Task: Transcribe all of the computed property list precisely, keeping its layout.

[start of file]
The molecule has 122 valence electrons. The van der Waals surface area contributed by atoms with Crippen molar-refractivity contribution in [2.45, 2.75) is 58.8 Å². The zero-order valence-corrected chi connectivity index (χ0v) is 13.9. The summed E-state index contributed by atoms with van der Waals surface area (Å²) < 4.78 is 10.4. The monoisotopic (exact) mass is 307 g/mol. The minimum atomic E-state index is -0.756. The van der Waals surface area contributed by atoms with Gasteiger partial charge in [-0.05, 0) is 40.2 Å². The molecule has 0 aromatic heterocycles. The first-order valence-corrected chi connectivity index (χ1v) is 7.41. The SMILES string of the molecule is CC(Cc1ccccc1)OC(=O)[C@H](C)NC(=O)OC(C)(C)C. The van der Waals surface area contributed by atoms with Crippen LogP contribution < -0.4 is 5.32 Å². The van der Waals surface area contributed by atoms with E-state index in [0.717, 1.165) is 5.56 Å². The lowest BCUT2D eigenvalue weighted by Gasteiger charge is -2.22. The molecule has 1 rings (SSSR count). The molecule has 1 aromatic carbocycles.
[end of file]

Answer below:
The molecule has 122 valence electrons. The van der Waals surface area contributed by atoms with Crippen molar-refractivity contribution in [2.45, 2.75) is 58.8 Å². The zero-order valence-corrected chi connectivity index (χ0v) is 13.9. The summed E-state index contributed by atoms with van der Waals surface area (Å²) < 4.78 is 10.4. The monoisotopic (exact) mass is 307 g/mol. The minimum atomic E-state index is -0.756. The van der Waals surface area contributed by atoms with Gasteiger partial charge in [-0.05, 0) is 40.2 Å². The molecule has 0 aromatic heterocycles. The first-order valence-corrected chi connectivity index (χ1v) is 7.41. The SMILES string of the molecule is CC(Cc1ccccc1)OC(=O)[C@H](C)NC(=O)OC(C)(C)C. The van der Waals surface area contributed by atoms with Crippen LogP contribution < -0.4 is 5.32 Å². The van der Waals surface area contributed by atoms with E-state index in [0.717, 1.165) is 5.56 Å². The lowest BCUT2D eigenvalue weighted by Gasteiger charge is -2.22. The molecule has 1 rings (SSSR count). The molecule has 1 aromatic carbocycles.